Home To Rome

I can’t resist sharing this little story:

An Italian daddy at the boys’ bus stop said to an American mommy:

Oh, you look nice today.  You are dressed like an Italian.  Sometimes Americans look like a nightmare.  


Olivia and I returned to Delhi last week for closure.  She has missed her friends and the familiar comfort of her school.  I have missed my students and the way my work connected me to the local community.  It was nice to return, if just for a week, to the flashes of raw beauty and spiritual grit that abide in India, such as the colors of saris and tents and festive bouquets; the necessary calm that people exude to protect themselves from the chaos that they can’t control.

India is still very much a foreign place to the people I meet in Rome.  Conversations about it don’t get particularly specific, so it was nice to talk with friends in Delhi about topics that still interest me – the national election underway and the frigid US-Indian relationship after the arrest of the Indian diplomat in New York.  And too, the Indian Supreme Court’s recent ruling that legalizes a third gender.  The court also agreed to hear a petition to its ruling that criminalized gay sex a few months ago.  Is the third gender status a hopeful foreshadow?  There was also lots of local gossip about the kids’ old school possibly abusing visa applications and the potential closing of the American club (ACSA) to non-diplomatic members.  (Confirmed as of this writing…)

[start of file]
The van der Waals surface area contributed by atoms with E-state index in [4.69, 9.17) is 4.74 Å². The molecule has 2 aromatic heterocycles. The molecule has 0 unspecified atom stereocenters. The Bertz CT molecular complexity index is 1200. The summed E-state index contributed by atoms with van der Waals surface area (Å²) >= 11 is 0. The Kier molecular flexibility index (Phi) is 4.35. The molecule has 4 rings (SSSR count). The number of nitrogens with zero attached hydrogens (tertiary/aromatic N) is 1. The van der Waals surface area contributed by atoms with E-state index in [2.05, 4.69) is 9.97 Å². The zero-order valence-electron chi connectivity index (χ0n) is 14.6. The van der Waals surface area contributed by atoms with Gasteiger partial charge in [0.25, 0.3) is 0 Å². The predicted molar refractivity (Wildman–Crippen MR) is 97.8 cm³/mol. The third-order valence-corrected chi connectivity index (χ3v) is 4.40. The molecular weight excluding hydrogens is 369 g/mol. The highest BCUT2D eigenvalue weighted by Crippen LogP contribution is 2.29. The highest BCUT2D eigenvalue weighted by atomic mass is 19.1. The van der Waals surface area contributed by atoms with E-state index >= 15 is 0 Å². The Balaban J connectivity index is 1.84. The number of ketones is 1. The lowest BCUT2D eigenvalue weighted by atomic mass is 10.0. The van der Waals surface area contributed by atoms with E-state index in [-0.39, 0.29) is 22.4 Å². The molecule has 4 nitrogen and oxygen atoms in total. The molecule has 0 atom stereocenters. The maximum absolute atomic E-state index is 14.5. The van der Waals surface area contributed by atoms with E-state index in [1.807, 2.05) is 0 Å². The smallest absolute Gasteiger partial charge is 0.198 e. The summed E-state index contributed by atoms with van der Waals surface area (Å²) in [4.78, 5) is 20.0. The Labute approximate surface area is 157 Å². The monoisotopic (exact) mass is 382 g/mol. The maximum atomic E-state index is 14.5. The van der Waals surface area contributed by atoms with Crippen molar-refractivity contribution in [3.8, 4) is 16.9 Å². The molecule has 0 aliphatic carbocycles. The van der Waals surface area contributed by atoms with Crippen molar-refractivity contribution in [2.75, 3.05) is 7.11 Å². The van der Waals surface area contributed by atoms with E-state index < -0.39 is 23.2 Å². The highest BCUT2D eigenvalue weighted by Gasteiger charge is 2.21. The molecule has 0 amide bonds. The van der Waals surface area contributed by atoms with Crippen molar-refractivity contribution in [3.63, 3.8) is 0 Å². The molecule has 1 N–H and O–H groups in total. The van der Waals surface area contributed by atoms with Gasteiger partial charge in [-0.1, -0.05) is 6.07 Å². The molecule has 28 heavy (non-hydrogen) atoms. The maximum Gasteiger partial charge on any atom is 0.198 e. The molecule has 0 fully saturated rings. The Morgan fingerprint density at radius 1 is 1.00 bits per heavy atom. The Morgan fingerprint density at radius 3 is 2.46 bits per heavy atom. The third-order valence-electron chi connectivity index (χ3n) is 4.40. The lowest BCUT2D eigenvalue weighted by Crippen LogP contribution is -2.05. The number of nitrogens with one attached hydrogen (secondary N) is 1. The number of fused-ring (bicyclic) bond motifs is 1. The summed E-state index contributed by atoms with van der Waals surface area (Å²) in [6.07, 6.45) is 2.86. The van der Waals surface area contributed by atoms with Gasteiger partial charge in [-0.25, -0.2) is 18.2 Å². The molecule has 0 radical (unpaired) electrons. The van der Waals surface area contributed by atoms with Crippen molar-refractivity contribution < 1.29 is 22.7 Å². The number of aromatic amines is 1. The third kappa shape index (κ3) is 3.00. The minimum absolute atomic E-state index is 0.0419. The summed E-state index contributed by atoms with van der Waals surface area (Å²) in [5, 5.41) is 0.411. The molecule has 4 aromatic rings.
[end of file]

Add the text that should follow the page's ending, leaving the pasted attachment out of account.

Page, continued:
Olivia disappeared into her posse as soon as we landed and I was afraid that returning to Rome would be emotionally tough for her.  But she surprised me and found her peace.    This trip let us secure our memories and our friendships and put to rest some of the romance that haunted us.  It will never be the same and that is a good thing and a good lesson, particularly for my incredible daughter.


I wanted to run a half marathon a few months ago but to register as a resident of Rome I had to be a member of a local running club.  I tried to join a club but they rejected me because I didn’t have my Permesso di Soggiorno or permission to live temporarily in Rome. I found another club that let me join without the Permesso but they wanted a medical certificate of general health stamped by a sports doctor.  I found a doctor and when he discovered that I was over 45, he ordered a stress test.